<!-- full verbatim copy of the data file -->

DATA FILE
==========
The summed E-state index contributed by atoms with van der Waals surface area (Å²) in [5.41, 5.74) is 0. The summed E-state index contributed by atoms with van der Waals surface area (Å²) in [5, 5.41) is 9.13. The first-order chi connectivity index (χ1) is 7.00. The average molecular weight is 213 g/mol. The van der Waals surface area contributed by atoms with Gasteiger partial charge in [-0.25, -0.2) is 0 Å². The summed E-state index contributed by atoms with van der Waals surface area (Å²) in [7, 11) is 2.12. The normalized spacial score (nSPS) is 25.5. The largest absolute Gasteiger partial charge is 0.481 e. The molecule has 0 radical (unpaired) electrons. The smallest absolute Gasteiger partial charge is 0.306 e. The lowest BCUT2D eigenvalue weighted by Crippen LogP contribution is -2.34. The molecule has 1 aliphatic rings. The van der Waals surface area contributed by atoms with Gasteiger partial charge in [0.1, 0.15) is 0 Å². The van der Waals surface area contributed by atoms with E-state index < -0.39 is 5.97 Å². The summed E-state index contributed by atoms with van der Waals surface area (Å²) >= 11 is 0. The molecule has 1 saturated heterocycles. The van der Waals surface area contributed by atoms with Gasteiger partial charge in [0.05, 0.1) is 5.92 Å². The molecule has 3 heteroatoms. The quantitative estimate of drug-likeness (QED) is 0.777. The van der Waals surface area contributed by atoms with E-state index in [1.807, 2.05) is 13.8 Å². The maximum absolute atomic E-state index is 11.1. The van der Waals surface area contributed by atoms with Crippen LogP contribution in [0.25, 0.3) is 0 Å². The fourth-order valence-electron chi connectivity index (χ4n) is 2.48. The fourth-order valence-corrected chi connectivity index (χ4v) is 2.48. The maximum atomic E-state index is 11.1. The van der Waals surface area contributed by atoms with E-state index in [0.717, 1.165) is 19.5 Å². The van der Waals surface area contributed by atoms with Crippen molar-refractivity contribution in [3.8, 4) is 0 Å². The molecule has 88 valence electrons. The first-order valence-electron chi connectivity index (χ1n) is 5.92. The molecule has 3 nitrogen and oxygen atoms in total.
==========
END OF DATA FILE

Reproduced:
The summed E-state index contributed by atoms with van der Waals surface area (Å²) in [5.41, 5.74) is 0. The summed E-state index contributed by atoms with van der Waals surface area (Å²) in [5, 5.41) is 9.13. The first-order chi connectivity index (χ1) is 7.00. The average molecular weight is 213 g/mol. The van der Waals surface area contributed by atoms with Gasteiger partial charge in [-0.25, -0.2) is 0 Å². The summed E-state index contributed by atoms with van der Waals surface area (Å²) in [7, 11) is 2.12. The normalized spacial score (nSPS) is 25.5. The largest absolute Gasteiger partial charge is 0.481 e. The molecule has 0 radical (unpaired) electrons. The smallest absolute Gasteiger partial charge is 0.306 e. The lowest BCUT2D eigenvalue weighted by Crippen LogP contribution is -2.34. The molecule has 1 aliphatic rings. The van der Waals surface area contributed by atoms with Gasteiger partial charge in [0.1, 0.15) is 0 Å². The van der Waals surface area contributed by atoms with E-state index < -0.39 is 5.97 Å². The summed E-state index contributed by atoms with van der Waals surface area (Å²) >= 11 is 0. The molecule has 1 saturated heterocycles. The van der Waals surface area contributed by atoms with Gasteiger partial charge in [0.05, 0.1) is 5.92 Å². The molecule has 3 heteroatoms. The quantitative estimate of drug-likeness (QED) is 0.777. The van der Waals surface area contributed by atoms with E-state index in [1.807, 2.05) is 13.8 Å². The maximum absolute atomic E-state index is 11.1. The van der Waals surface area contributed by atoms with Crippen LogP contribution in [0.25, 0.3) is 0 Å². The fourth-order valence-electron chi connectivity index (χ4n) is 2.48. The fourth-order valence-corrected chi connectivity index (χ4v) is 2.48. The maximum atomic E-state index is 11.1. The van der Waals surface area contributed by atoms with E-state index in [0.717, 1.165) is 19.5 Å². The van der Waals surface area contributed by atoms with Crippen molar-refractivity contribution in [3.8, 4) is 0 Å². The molecule has 88 valence electrons. The first-order valence-electron chi connectivity index (χ1n) is 5.92. The molecule has 3 nitrogen and oxygen atoms in total.